Postcards From a Dying World
News, views, book reviews and commentary from the Science Fiction and Horror fiction underground. Home of the Wonderland award nominated author of Vegan Revolution...With Zombies and Boot Boys of the Wolf Reich.
Wednesday, July 12, 2017
Book Review: Crashing Heaven by Al Robertson
Crashing Heaven by Al Robertson
Hardcover, 320 pages
Published August 2015 by Gollancz
Crashing Heaven is first rate second generation cyberpunk, hard boiled and gritty as a granola mixed with rocks so on the surface I should have loved this. This bold debut novel is so full of ideas I feel like many of them will go over many readers heads. Al Robertson certainly went for it with this book.
Set in the aftermath of both ecological devastation and a war with AI overlords on one of the space stations orbiting the dead earth. there are lots of new interesting details The AI's who control the weave (a more virtual reality future internet) have established themselves as gods, many of the cyborgs live in wooden shells, and our main character has a vituual puppet who he uses for guidance as he tries to solve the mystery of who killed his now dead Ex-lover who is only alive as simulation based on data called a fetch.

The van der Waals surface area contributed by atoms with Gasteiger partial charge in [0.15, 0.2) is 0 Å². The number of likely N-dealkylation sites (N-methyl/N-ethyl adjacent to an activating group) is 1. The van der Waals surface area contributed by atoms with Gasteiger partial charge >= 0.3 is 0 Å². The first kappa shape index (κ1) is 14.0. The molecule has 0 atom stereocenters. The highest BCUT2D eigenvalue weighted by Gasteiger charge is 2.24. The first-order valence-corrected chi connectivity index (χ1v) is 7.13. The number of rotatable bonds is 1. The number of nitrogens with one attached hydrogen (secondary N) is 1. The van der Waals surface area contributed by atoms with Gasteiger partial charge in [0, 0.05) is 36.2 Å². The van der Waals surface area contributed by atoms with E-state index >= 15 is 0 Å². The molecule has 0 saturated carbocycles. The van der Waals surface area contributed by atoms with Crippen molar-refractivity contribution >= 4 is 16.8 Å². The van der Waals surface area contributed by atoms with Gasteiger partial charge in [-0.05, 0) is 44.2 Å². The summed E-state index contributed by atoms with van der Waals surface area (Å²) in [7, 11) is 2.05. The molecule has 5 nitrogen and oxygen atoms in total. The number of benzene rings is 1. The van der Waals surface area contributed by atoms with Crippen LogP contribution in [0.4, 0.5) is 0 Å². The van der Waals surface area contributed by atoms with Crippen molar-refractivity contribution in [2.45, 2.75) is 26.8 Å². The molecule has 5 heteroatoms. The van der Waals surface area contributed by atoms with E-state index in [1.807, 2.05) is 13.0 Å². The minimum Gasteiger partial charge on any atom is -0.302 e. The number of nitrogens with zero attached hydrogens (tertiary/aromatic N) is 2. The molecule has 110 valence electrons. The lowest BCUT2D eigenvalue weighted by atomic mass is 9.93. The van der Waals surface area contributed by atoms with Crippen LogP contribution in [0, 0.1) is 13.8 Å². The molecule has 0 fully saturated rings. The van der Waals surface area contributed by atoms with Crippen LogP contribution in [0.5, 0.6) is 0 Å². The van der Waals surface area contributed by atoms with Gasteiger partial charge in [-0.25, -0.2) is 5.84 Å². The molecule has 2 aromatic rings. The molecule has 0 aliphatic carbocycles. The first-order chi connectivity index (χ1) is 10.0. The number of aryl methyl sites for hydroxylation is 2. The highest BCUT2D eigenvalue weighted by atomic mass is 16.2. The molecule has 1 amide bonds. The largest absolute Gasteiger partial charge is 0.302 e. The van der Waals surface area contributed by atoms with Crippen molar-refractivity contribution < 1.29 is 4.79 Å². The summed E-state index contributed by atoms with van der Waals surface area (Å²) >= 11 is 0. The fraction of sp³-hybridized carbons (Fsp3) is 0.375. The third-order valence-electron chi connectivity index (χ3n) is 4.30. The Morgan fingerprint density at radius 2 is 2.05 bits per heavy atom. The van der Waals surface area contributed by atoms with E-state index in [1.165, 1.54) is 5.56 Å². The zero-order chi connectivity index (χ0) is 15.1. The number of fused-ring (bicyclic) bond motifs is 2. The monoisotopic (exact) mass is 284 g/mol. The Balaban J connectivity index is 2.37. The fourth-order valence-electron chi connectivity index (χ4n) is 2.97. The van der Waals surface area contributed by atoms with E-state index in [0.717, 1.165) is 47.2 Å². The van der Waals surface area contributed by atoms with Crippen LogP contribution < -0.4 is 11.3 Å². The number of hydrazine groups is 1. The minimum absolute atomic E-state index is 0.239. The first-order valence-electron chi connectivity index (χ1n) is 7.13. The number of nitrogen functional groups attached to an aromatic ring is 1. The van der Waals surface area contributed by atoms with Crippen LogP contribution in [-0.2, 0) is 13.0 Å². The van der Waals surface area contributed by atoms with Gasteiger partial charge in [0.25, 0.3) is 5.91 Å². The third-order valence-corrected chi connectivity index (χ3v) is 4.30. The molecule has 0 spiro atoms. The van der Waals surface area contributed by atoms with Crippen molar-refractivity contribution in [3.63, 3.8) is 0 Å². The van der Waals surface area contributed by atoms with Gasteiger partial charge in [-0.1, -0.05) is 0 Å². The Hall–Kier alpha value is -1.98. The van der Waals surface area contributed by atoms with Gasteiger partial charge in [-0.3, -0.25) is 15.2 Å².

The level of gee-whiz inventiveness is turned up to 11,and many of the novels best moments are found in the banter mostly internal between Jack and his puppet Fist. Fist often comments on the scenes being stand-in for the reader, being for example disgusted by the cheezy romance between Jack and his ex Andrea. The only weakness in the setting was that I felt the space stattion was not as wild or Dangerous feeling to me as I think the author intended.
I think this is a pretty cool novel and there were times when I really enjoyed it, but failed to connect to the material at other times. As inventive and cool as the world building was I was not super into the narrative. I would find myself losing attention, my mind would wonder. I don't know or can't explain because at other times I was enjoying the book alot. I think it is me, not the book but more than once I thought about letting it go.
I pushed through and I am glad I read it. Certainly this novel is an heir to the legacy of Cyberpunk, and certainly it carries the torch well for a debut. That said I believe it will not bee the shock to the system that the Richard Morgan's Altered Carbon had on the scene back when it came out. You can certainly feel the William Gibson influence dripping off the page and in some ways Crashing Heaven is more accessible than Gibson.
So I didn't really connect with this book, but that doesn't mean it is not good. On paper all the elements are there, but didn't connect with me. The setting of the space station was very cool, I think it would have been neat if that was not revealed until deep into the novel.
None the less I think if you enjoy cyberpunk this is a safe bet. Overall I think most readers will enjoy for the inventive settings and details alone.